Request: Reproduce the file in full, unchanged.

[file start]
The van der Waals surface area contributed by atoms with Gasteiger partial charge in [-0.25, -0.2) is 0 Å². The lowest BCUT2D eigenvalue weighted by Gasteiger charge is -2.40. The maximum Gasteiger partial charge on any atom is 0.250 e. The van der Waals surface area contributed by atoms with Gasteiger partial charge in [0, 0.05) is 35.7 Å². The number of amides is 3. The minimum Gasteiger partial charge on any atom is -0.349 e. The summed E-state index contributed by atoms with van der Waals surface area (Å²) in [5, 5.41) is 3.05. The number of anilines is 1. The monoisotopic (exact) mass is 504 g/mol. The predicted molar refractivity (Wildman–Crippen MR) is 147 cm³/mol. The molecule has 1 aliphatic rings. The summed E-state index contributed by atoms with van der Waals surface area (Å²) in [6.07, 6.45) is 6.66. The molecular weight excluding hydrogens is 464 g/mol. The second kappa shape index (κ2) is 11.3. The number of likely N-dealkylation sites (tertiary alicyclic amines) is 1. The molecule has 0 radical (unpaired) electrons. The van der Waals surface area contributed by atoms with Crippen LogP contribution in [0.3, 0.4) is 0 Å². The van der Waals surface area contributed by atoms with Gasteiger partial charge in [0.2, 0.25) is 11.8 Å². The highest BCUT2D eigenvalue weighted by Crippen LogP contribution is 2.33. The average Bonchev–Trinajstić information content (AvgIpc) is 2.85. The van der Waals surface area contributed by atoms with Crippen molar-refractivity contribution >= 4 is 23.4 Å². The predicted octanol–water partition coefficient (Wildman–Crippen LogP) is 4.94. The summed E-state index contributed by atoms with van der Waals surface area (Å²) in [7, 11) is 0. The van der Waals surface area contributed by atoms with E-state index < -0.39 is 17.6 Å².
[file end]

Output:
The van der Waals surface area contributed by atoms with Gasteiger partial charge in [-0.25, -0.2) is 0 Å². The lowest BCUT2D eigenvalue weighted by Gasteiger charge is -2.40. The maximum Gasteiger partial charge on any atom is 0.250 e. The van der Waals surface area contributed by atoms with Gasteiger partial charge in [0, 0.05) is 35.7 Å². The number of amides is 3. The minimum Gasteiger partial charge on any atom is -0.349 e. The summed E-state index contributed by atoms with van der Waals surface area (Å²) in [5, 5.41) is 3.05. The number of anilines is 1. The monoisotopic (exact) mass is 504 g/mol. The predicted molar refractivity (Wildman–Crippen MR) is 147 cm³/mol. The molecule has 1 aliphatic rings. The summed E-state index contributed by atoms with van der Waals surface area (Å²) in [6.07, 6.45) is 6.66. The molecular weight excluding hydrogens is 464 g/mol. The second kappa shape index (κ2) is 11.3. The number of likely N-dealkylation sites (tertiary alicyclic amines) is 1. The molecule has 0 radical (unpaired) electrons. The van der Waals surface area contributed by atoms with Crippen LogP contribution in [0.3, 0.4) is 0 Å². The van der Waals surface area contributed by atoms with Gasteiger partial charge in [0.2, 0.25) is 11.8 Å². The highest BCUT2D eigenvalue weighted by Crippen LogP contribution is 2.33. The average Bonchev–Trinajstić information content (AvgIpc) is 2.85. The van der Waals surface area contributed by atoms with Crippen molar-refractivity contribution >= 4 is 23.4 Å². The predicted octanol–water partition coefficient (Wildman–Crippen LogP) is 4.94. The summed E-state index contributed by atoms with van der Waals surface area (Å²) in [7, 11) is 0. The van der Waals surface area contributed by atoms with E-state index < -0.39 is 17.6 Å².